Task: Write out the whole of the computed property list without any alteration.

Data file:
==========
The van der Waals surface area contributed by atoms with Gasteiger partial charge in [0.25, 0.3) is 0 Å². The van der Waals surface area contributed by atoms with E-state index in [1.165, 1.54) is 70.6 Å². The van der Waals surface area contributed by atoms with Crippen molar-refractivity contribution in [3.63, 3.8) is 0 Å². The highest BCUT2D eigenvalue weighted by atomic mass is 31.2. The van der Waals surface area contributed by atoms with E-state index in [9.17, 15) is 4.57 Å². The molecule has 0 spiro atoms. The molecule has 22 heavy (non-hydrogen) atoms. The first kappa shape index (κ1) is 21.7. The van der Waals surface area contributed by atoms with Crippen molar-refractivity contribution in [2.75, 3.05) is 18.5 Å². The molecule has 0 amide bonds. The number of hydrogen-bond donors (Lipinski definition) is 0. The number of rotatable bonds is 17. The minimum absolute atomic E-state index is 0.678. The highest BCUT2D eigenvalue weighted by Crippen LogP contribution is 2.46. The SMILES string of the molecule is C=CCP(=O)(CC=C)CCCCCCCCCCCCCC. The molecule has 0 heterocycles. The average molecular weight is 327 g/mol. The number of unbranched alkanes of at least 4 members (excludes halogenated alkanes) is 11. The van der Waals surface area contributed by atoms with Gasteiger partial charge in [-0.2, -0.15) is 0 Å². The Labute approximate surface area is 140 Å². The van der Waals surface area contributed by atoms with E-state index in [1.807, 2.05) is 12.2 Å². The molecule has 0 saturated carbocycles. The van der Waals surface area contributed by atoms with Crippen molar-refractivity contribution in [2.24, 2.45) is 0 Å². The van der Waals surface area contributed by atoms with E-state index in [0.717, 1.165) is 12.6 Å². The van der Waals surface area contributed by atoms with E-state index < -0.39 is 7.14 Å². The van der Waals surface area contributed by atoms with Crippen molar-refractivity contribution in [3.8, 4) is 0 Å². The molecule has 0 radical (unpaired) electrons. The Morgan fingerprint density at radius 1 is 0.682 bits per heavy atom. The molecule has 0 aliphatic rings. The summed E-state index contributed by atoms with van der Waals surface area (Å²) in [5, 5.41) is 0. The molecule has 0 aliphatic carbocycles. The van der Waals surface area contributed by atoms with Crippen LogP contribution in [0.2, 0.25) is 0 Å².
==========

The van der Waals surface area contributed by atoms with Gasteiger partial charge in [0.25, 0.3) is 0 Å². The van der Waals surface area contributed by atoms with E-state index in [1.165, 1.54) is 70.6 Å². The van der Waals surface area contributed by atoms with Crippen molar-refractivity contribution in [3.63, 3.8) is 0 Å². The highest BCUT2D eigenvalue weighted by atomic mass is 31.2. The van der Waals surface area contributed by atoms with E-state index in [9.17, 15) is 4.57 Å². The molecule has 0 spiro atoms. The molecule has 22 heavy (non-hydrogen) atoms. The first kappa shape index (κ1) is 21.7. The van der Waals surface area contributed by atoms with Crippen molar-refractivity contribution in [2.75, 3.05) is 18.5 Å². The molecule has 0 amide bonds. The number of hydrogen-bond donors (Lipinski definition) is 0. The number of rotatable bonds is 17. The minimum absolute atomic E-state index is 0.678. The highest BCUT2D eigenvalue weighted by Crippen LogP contribution is 2.46. The SMILES string of the molecule is C=CCP(=O)(CC=C)CCCCCCCCCCCCCC. The molecule has 0 heterocycles. The average molecular weight is 327 g/mol. The number of unbranched alkanes of at least 4 members (excludes halogenated alkanes) is 11. The van der Waals surface area contributed by atoms with Gasteiger partial charge in [-0.2, -0.15) is 0 Å². The Labute approximate surface area is 140 Å². The van der Waals surface area contributed by atoms with E-state index in [1.807, 2.05) is 12.2 Å². The molecule has 0 saturated carbocycles. The van der Waals surface area contributed by atoms with Crippen molar-refractivity contribution in [2.24, 2.45) is 0 Å². The van der Waals surface area contributed by atoms with E-state index in [0.717, 1.165) is 12.6 Å². The van der Waals surface area contributed by atoms with E-state index < -0.39 is 7.14 Å². The van der Waals surface area contributed by atoms with Crippen molar-refractivity contribution in [3.8, 4) is 0 Å². The molecule has 0 radical (unpaired) electrons. The Morgan fingerprint density at radius 1 is 0.682 bits per heavy atom. The molecule has 0 aliphatic rings. The summed E-state index contributed by atoms with van der Waals surface area (Å²) in [5, 5.41) is 0. The molecule has 0 aliphatic carbocycles. The van der Waals surface area contributed by atoms with Crippen LogP contribution in [0.2, 0.25) is 0 Å².